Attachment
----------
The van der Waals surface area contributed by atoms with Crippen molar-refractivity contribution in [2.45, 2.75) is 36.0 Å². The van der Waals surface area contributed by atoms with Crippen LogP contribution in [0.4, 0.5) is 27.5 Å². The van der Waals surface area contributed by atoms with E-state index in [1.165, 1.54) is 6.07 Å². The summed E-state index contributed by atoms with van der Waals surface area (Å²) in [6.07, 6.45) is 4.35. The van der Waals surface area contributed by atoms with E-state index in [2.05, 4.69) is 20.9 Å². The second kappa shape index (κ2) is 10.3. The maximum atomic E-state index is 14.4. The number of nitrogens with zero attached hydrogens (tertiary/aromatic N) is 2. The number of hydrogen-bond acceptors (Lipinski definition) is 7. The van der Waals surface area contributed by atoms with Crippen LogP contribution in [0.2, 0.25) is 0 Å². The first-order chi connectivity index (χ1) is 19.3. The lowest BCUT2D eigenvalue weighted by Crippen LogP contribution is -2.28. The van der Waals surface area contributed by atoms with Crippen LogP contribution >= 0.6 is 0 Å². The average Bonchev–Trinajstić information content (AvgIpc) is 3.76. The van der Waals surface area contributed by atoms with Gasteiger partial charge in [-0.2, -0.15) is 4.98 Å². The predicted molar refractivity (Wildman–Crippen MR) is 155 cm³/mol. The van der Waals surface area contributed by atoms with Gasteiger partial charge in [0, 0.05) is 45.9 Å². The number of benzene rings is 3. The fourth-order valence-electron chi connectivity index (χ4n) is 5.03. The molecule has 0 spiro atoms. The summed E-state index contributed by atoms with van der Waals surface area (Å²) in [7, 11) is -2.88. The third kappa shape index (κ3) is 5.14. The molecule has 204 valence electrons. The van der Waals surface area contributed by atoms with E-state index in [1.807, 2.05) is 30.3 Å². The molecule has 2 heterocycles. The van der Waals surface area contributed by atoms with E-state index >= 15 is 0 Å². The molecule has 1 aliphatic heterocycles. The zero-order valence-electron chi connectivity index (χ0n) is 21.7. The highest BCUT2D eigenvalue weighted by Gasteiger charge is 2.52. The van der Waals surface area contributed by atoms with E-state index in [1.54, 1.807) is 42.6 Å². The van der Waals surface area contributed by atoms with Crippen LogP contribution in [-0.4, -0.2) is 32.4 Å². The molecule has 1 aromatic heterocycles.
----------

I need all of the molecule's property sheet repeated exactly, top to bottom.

The van der Waals surface area contributed by atoms with Crippen molar-refractivity contribution in [2.45, 2.75) is 36.0 Å². The van der Waals surface area contributed by atoms with Crippen LogP contribution in [0.4, 0.5) is 27.5 Å². The van der Waals surface area contributed by atoms with E-state index in [1.165, 1.54) is 6.07 Å². The summed E-state index contributed by atoms with van der Waals surface area (Å²) in [6.07, 6.45) is 4.35. The van der Waals surface area contributed by atoms with E-state index in [2.05, 4.69) is 20.9 Å². The second kappa shape index (κ2) is 10.3. The maximum atomic E-state index is 14.4. The number of nitrogens with zero attached hydrogens (tertiary/aromatic N) is 2. The number of hydrogen-bond acceptors (Lipinski definition) is 7. The van der Waals surface area contributed by atoms with Crippen LogP contribution in [0.2, 0.25) is 0 Å². The first-order chi connectivity index (χ1) is 19.3. The lowest BCUT2D eigenvalue weighted by Crippen LogP contribution is -2.28. The van der Waals surface area contributed by atoms with Crippen LogP contribution >= 0.6 is 0 Å². The average Bonchev–Trinajstić information content (AvgIpc) is 3.76. The van der Waals surface area contributed by atoms with Gasteiger partial charge in [-0.2, -0.15) is 4.98 Å². The predicted molar refractivity (Wildman–Crippen MR) is 155 cm³/mol. The van der Waals surface area contributed by atoms with Gasteiger partial charge in [0, 0.05) is 45.9 Å². The number of benzene rings is 3. The fourth-order valence-electron chi connectivity index (χ4n) is 5.03. The molecule has 0 spiro atoms. The summed E-state index contributed by atoms with van der Waals surface area (Å²) in [7, 11) is -2.88. The third kappa shape index (κ3) is 5.14. The molecule has 204 valence electrons. The van der Waals surface area contributed by atoms with E-state index in [1.807, 2.05) is 30.3 Å². The molecule has 2 heterocycles. The van der Waals surface area contributed by atoms with E-state index >= 15 is 0 Å². The molecule has 1 aliphatic heterocycles. The zero-order valence-electron chi connectivity index (χ0n) is 21.7. The highest BCUT2D eigenvalue weighted by Gasteiger charge is 2.52. The van der Waals surface area contributed by atoms with E-state index in [1.54, 1.807) is 42.6 Å². The van der Waals surface area contributed by atoms with Crippen LogP contribution in [-0.4, -0.2) is 32.4 Å². The molecule has 1 aromatic heterocycles.